Bank researcher Branko Milanovic has published two papers which shatter the dogmatic construct propping up the Bank’s work on trade. For several years, the Bank’s trade-related loan conditionalities, trade capacity building and research publications such as the Globalization, Growth and Poverty report, have been explicitly based on the work of Dollar and Kraay, Milanovic’s colleagues in the Bank’s Development Economics research group. Dollar and Kraay equate openness with increased growth and poverty reduction. Milanovic charges that this view is based on “systematic ignorance” of the downsides of globalization. The investigation concludes that trade often increases most during mild protectionist phases, and that “it is growth that generally leads to trade-not vice versa.”
Looking more closely at the issue of globalization and income inequality, and using a newly developed database of national household survey data, Milanovic finds that standard economic theory is exactly wrong on the impact of openness on income inequality. Openness, he concludes, “seems to have a particularly negative impact on the poor and the middle-income groups in poor countries.” It is only in the middle and high income countries where openness, properly managed, can become a “good thing” for the poor.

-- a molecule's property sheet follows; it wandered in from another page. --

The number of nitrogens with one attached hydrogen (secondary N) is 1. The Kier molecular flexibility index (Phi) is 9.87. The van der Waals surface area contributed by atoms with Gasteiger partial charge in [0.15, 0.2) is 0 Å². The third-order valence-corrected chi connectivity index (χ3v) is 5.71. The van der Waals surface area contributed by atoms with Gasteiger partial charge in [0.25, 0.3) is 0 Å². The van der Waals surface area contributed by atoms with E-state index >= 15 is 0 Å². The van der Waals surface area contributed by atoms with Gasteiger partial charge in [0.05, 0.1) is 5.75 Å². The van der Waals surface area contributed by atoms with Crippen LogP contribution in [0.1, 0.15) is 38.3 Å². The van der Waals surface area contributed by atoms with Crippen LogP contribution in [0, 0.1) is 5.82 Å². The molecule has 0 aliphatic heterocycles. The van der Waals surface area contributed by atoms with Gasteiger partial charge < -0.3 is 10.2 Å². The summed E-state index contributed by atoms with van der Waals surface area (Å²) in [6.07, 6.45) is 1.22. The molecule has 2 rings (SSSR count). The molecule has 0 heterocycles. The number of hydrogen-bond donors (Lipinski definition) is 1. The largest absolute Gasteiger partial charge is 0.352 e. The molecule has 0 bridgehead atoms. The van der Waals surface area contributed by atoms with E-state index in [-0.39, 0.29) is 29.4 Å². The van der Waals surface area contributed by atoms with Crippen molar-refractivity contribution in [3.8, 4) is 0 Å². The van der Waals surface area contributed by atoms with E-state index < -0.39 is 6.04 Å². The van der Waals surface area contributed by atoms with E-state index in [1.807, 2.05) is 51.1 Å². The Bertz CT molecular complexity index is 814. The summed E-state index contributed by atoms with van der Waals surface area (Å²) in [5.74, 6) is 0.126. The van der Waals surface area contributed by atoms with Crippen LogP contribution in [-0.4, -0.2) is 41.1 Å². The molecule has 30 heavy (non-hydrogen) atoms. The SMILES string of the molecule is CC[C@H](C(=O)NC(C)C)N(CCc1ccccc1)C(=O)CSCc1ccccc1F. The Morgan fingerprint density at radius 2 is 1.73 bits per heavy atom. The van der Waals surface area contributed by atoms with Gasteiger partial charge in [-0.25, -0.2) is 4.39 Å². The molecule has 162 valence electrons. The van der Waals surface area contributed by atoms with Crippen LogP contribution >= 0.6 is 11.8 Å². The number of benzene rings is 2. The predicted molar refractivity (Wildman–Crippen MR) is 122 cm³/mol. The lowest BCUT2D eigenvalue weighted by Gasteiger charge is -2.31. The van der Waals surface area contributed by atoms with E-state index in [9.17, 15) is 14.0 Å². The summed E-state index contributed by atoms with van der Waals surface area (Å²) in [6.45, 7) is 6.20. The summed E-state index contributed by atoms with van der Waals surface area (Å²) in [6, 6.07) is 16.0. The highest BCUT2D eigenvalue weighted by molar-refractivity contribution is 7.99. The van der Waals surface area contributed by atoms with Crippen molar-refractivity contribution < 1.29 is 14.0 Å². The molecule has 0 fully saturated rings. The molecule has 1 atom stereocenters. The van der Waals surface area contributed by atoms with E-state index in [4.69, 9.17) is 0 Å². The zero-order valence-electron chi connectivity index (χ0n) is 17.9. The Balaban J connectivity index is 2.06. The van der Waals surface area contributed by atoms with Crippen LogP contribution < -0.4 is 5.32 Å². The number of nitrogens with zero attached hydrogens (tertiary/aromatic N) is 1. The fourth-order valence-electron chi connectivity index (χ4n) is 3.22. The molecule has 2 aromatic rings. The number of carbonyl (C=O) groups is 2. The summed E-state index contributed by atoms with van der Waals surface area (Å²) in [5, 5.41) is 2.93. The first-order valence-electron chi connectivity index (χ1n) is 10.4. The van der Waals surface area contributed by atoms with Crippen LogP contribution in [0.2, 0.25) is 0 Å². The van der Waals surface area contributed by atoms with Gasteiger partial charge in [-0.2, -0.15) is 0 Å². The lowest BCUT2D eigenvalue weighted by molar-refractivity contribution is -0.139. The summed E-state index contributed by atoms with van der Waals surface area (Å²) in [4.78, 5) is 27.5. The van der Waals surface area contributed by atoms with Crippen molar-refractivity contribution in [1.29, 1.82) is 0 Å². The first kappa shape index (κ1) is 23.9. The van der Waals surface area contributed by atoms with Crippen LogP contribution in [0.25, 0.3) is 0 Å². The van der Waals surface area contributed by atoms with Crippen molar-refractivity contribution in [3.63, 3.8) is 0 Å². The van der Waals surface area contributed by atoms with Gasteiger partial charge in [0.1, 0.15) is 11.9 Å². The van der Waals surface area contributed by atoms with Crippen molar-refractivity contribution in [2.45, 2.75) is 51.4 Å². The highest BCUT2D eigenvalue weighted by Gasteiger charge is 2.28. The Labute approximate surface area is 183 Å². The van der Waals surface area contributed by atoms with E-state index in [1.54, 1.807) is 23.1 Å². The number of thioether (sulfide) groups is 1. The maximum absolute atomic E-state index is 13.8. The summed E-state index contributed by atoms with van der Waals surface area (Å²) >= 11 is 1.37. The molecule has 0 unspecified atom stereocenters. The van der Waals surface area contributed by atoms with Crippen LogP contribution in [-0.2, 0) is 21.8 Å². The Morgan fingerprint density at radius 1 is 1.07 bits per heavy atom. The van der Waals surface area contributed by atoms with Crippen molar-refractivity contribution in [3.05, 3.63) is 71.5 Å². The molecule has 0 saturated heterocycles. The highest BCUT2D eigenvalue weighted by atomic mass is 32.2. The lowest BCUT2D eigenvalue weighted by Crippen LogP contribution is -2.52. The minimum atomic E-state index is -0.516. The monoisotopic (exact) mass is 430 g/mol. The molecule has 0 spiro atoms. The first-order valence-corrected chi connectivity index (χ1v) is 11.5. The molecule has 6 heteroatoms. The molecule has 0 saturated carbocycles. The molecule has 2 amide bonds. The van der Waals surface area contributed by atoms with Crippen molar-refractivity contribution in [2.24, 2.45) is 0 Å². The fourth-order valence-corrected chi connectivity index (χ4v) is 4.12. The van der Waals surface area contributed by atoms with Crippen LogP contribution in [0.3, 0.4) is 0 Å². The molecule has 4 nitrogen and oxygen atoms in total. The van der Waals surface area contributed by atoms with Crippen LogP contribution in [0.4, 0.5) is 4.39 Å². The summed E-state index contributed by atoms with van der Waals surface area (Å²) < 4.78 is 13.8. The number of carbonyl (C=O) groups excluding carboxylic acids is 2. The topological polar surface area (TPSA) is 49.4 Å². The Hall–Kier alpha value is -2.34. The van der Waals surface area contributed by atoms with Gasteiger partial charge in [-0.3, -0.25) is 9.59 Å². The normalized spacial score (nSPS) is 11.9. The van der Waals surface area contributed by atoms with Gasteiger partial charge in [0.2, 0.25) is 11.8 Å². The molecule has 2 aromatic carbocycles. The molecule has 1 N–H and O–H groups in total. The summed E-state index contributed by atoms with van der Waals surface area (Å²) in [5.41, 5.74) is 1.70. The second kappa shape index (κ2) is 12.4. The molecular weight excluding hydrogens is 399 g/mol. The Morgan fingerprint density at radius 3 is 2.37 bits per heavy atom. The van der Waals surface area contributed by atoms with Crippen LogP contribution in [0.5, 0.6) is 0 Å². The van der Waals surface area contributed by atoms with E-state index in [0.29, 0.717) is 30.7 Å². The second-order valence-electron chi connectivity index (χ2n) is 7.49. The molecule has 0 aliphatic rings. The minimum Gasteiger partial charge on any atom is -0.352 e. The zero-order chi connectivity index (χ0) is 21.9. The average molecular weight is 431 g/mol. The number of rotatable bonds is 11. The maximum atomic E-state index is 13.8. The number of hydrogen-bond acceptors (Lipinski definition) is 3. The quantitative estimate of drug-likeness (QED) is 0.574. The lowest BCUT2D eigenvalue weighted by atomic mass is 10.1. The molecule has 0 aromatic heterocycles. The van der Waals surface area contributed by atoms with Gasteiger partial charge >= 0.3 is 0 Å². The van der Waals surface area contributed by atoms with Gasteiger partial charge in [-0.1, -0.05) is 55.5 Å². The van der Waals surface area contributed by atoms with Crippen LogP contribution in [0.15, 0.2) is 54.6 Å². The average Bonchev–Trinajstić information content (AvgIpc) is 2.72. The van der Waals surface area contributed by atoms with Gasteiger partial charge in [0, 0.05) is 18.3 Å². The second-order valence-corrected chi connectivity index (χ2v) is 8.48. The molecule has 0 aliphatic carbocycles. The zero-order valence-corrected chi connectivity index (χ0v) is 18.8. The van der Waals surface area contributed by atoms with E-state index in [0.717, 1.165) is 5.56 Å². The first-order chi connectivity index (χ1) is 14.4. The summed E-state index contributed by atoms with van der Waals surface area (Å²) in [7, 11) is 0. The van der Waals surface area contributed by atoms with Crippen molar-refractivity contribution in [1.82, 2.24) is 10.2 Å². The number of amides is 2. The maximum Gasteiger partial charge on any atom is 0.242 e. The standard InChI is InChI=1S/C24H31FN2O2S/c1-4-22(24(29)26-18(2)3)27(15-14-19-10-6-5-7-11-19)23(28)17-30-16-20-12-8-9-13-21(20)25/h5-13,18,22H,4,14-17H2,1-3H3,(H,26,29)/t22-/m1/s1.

The two faces of globalization: Against globalization as we know it, Branko Milanovic
“Global intellectual hegemony should be of special concern to developing countries. Their intellectual dependency means that they tend to rely wholly on a handful of sources in the North for data, analysis, explanation, policy and prescriptions.”
Branislav Gosovic, The South Centre